Martha Graham: In Love and War — Dance Historian, Choreographer and Dancer Mark Franko

Mark Franko Directing
© Cynthia Fischer

You once commented that choreography is an intellectual operation. Would you elaborate further?

I was taken to see dance as a young child. I remember being particularly impressed with Haitian dancing that I saw both live and in the movies. I also had a great interest in Native American dance in the way a child might have a scholarly, that is serious, interest in dance as something to study and learn about.

Each choreographic work worth considering has an internal logic, a poetic that has been conceived based on a history of choices and positions about movement, physical dynamics, and semiotics. Choreography is a complex construction the principle of which also frequently goes lost and cannot be retrieved. For these reasons I referred to it as “intellectual” to differentiate from the notion that it is spontaneous and unreflective.

Your latest book, Martha Graham: In Love and War, is a solid study on Martha Graham with well-researched and analytical takes on four of her most lyrical and politically evocative works. The chapter on myth, nationalism and embodiment in American Document, in particular, explores the influence of archetypal myths in her aesthetics. Why do you think such gravity no longer exists in today’s dance scene?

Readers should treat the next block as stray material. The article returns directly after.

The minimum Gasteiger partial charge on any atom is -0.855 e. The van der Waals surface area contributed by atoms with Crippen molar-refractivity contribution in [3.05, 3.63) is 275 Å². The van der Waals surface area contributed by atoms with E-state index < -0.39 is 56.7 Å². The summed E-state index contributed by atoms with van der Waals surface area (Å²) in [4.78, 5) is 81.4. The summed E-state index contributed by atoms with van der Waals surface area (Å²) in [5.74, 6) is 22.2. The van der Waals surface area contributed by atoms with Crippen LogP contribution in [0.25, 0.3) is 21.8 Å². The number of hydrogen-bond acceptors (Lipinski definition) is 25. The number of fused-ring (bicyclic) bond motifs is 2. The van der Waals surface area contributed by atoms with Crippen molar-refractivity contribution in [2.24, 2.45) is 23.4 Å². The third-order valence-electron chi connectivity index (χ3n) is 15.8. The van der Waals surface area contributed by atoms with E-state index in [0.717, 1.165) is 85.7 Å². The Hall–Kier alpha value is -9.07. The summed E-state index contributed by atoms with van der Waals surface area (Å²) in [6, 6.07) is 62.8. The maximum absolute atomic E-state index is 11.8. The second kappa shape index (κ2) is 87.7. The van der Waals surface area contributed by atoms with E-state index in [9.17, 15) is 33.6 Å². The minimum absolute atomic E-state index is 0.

Well, that’s a hard question. I think you could ask it across the entire art scene as well, no? One is never sure whether such a judgment might mean we are blind to the present and limited by our past. Surely, the same things cannot continue to interest us, and styles must change. Yet, how much do people read and reflect as a part of the creative process? I think the main point is we no longer have a culture that encourages this kind of deep and layered reflection and meditation. Economically, it has become almost impossible to sustain a dance company today unless one is independently wealthy or highly supported. The results are more commercial.

Mark Franko in his choreography
Le Marbre tremble
© Lillian Gee

In the introduction, you note, “Graham built her reputation on the gradual development of an unusual relationship to the audience, a relationship that was also nurtured by the projection of her image in the media, which extended its reach throughout the decade.” How, in your opinion, has the American assessment of Graham’s work evolved since her demise in 1991? And in the rest of the world — Europe for instance?

It is said that an artist goes into eclipse after their death, but then may return. Perhaps it is Graham’s time to have a revival of interest just about now, twenty years after her death. I am not sure whether that is happening or not. I am not at all sure there is any awareness of Graham in Europe at this point.


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